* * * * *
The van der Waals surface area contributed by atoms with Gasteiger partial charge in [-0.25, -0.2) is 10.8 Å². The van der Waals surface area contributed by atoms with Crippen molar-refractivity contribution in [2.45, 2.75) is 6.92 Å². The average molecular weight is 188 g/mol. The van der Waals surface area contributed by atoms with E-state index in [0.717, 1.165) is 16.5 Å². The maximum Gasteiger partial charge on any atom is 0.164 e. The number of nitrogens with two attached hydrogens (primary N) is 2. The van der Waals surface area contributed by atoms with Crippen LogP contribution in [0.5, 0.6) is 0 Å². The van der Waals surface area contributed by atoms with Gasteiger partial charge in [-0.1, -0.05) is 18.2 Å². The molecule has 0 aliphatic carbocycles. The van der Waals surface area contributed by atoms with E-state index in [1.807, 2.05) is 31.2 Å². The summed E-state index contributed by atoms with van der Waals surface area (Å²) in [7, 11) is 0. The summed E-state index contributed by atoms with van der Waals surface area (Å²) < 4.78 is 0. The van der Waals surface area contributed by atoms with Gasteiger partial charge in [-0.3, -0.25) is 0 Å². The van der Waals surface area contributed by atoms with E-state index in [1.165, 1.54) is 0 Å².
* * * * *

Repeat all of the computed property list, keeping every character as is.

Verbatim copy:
The van der Waals surface area contributed by atoms with Gasteiger partial charge in [-0.25, -0.2) is 10.8 Å². The van der Waals surface area contributed by atoms with Crippen molar-refractivity contribution in [2.45, 2.75) is 6.92 Å². The average molecular weight is 188 g/mol. The van der Waals surface area contributed by atoms with E-state index in [0.717, 1.165) is 16.5 Å². The maximum Gasteiger partial charge on any atom is 0.164 e. The number of nitrogens with two attached hydrogens (primary N) is 2. The van der Waals surface area contributed by atoms with Crippen LogP contribution in [0.5, 0.6) is 0 Å². The van der Waals surface area contributed by atoms with Gasteiger partial charge in [-0.1, -0.05) is 18.2 Å². The molecule has 0 aliphatic carbocycles. The van der Waals surface area contributed by atoms with E-state index in [1.807, 2.05) is 31.2 Å². The summed E-state index contributed by atoms with van der Waals surface area (Å²) in [7, 11) is 0. The summed E-state index contributed by atoms with van der Waals surface area (Å²) < 4.78 is 0. The van der Waals surface area contributed by atoms with Gasteiger partial charge in [-0.3, -0.25) is 0 Å². The van der Waals surface area contributed by atoms with E-state index in [1.165, 1.54) is 0 Å².